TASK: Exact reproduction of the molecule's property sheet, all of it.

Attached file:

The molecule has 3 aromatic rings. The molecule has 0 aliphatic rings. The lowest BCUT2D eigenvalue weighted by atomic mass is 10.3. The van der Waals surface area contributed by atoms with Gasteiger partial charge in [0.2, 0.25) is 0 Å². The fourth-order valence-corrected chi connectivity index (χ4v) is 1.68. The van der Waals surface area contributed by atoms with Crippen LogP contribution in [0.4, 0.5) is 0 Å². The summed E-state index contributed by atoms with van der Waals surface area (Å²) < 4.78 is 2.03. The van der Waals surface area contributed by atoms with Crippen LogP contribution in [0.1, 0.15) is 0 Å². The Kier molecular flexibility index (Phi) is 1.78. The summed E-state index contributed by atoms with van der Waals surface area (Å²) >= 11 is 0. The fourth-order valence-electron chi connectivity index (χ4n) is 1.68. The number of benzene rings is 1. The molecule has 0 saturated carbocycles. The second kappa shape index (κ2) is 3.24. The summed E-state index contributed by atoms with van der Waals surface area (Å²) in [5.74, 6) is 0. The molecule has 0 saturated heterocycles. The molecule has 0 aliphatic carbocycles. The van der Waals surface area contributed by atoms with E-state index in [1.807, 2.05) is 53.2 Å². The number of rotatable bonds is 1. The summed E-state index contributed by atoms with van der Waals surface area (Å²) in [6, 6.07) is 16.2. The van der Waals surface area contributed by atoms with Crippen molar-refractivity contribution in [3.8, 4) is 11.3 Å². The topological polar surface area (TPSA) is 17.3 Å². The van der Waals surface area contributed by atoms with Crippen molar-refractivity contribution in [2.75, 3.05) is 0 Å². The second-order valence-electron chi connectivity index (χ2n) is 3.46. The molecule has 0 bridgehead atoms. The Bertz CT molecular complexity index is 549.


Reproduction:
The molecule has 3 aromatic rings. The molecule has 0 aliphatic rings. The lowest BCUT2D eigenvalue weighted by atomic mass is 10.3. The van der Waals surface area contributed by atoms with Gasteiger partial charge in [0.2, 0.25) is 0 Å². The fourth-order valence-corrected chi connectivity index (χ4v) is 1.68. The van der Waals surface area contributed by atoms with Crippen LogP contribution in [0.4, 0.5) is 0 Å². The summed E-state index contributed by atoms with van der Waals surface area (Å²) < 4.78 is 2.03. The van der Waals surface area contributed by atoms with Crippen LogP contribution in [0.1, 0.15) is 0 Å². The Kier molecular flexibility index (Phi) is 1.78. The summed E-state index contributed by atoms with van der Waals surface area (Å²) >= 11 is 0. The fourth-order valence-electron chi connectivity index (χ4n) is 1.68. The number of benzene rings is 1. The molecule has 0 saturated carbocycles. The second kappa shape index (κ2) is 3.24. The summed E-state index contributed by atoms with van der Waals surface area (Å²) in [5.74, 6) is 0. The molecule has 0 saturated heterocycles. The molecule has 0 aliphatic carbocycles. The van der Waals surface area contributed by atoms with E-state index in [1.807, 2.05) is 53.2 Å². The number of rotatable bonds is 1. The summed E-state index contributed by atoms with van der Waals surface area (Å²) in [6, 6.07) is 16.2. The van der Waals surface area contributed by atoms with Crippen molar-refractivity contribution in [3.8, 4) is 11.3 Å². The topological polar surface area (TPSA) is 17.3 Å². The van der Waals surface area contributed by atoms with Crippen molar-refractivity contribution in [2.75, 3.05) is 0 Å². The second-order valence-electron chi connectivity index (χ2n) is 3.46. The molecule has 0 bridgehead atoms. The Bertz CT molecular complexity index is 549.